Following the six months of project implementation, an endline survey was carried out with religious leaders, nutrition experts and male and female community groups. Due to time constraints it was not possible to conduct a follow-up knowledge, attitudes and practices (KAP) survey, so focus group discussions (FGDs) were used. Eight FGDs were organised, with male (two groups) and female (four groups) community participants; nutrition experts (one group); and religious leaders (one group). Overall, 70 respondents took part. In order to capture opinions from a wider range of people, especially for the community groups, FGD participants were either selected randomly and/or recommended by the Community Development Council (CDC). Community FGDs included members of the CDC, teachers, mothers with children aged below five years, farmers and community health workers. The FGD with religious leaders included local imams or mullahs, well-known religious leaders at local and national levels, and religious leaders who represented government ministries. The FGD with nutrition experts included participants from Welthungerhilfe, local implementing health non-governmental organisations (NGOs), and staff of international NGOs, such as Save the Children.

FGD were facilitated by two individuals (a facilitator and notetaker); two observers also attended. A standard questionnaire was developed and facilitators were trained on how to encourage broad participation. Questions were asked that assessed knowledge on nutrition and healthy behaviours, potential for scale-up of the project, and perceptions of religious leaders and their ability to bring community change and how this can be achieved. Results of all FGDs were pooled and analysed together.

Findings show that, at the end of programme implementation, FGD participants had good knowledge of the benefits of breastfeeding for infants, including that breastfeeding promotes healthy growth (84% of participants), protects from diarrhoea and other infections (64%), and some knowledge that breastfeeding protects against obesity and other chronic diseases (44%). Good knowledge was also demonstrated of the benefits of breastfeeding for the mother, including delaying fertility (55%), weight loss (31%), lowering the risk of cancer (51%) and postnatal blood loss (40%), and bonding with the infant (51%). Women who participated in the FGDs also demonstrated a high level of positive health-seeking behaviours: 80% of pregnant women reported visiting a health professional four or more times during pregnancy and 78% of women reported having visited a health professional more than twice after delivery of their child. While these results cannot be compared to those of the initial KAP study due to differences in methodology and sampling, endline results do demonstrate a high level of knowledge and positive attitudes and practices that were not observed in results of the KAP study. This suggests that improvements may have taken place, although to confirm this a full KAP study in the same target community needs to be conducted.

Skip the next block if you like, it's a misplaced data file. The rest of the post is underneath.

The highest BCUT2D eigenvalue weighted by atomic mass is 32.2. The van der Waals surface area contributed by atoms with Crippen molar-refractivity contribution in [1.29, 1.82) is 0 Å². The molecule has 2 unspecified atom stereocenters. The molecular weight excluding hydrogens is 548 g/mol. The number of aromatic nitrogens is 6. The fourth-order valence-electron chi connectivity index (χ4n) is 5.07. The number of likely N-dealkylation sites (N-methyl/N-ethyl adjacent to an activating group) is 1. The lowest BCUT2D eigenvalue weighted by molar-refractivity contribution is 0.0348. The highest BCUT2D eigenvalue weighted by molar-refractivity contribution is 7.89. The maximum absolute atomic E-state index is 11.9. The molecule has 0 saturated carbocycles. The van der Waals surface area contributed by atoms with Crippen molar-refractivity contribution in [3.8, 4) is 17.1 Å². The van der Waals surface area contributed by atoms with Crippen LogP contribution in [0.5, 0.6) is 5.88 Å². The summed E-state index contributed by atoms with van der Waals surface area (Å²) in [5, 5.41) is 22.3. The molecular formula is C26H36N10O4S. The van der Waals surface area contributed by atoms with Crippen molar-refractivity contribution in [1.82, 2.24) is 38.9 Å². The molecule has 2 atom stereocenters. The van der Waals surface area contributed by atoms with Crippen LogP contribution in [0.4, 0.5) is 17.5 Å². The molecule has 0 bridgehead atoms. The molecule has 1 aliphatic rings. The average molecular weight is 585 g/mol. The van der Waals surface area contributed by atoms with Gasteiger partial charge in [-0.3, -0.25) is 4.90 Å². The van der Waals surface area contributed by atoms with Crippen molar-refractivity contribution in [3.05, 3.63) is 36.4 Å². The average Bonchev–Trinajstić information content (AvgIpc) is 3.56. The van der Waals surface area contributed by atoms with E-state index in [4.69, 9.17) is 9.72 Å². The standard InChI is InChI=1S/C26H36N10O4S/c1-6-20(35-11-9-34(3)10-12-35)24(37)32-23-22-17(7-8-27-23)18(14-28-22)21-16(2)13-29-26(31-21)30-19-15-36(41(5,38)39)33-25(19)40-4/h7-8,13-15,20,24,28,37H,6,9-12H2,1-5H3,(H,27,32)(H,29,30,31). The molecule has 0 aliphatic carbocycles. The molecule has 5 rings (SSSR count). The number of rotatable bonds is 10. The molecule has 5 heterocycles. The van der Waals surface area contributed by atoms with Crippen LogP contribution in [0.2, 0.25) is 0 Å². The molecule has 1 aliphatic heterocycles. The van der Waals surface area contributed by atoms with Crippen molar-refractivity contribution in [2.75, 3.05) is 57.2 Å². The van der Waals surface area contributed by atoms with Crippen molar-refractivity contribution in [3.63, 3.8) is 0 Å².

In terms of perceptions of religious leaders, almost all participants (97%) mentioned that religious leaders have a special place in their community and participants listen to, accept and practice recommendations given by them. In addition, 99% of participants believed that religious leaders could play an important role in improving nutrition care practices in their community. Moreover, across all FGDs (including the FGD of religious leaders), participants felt that the Nutrition in Qur’an concept was highly replicable, acceptable and scalable in Afghan society.

Limitations of this study were the short duration of the pilot programme and its limited geographical scope, as well as the different methodologies used for the baseline (KAP) and endline (FGD) studies, which limited comparison of results. Advice given by the CDC on selection of FGD participants may have introduced bias into FGD methodology, although this support enabled the FGDs to take place. Furthermore, due to the limited time frame, it was not possible to measure nutrition outcomes; therefore the impact of the project and how sustainable any impacts are over time are unknown. Nevertheless, initial feedback from participants of the FGDs suggests that the project was highly acceptable at community level and among religious leaders and has potential to bring about positive changes in nutrition knowledge, attitudes and practices among community members.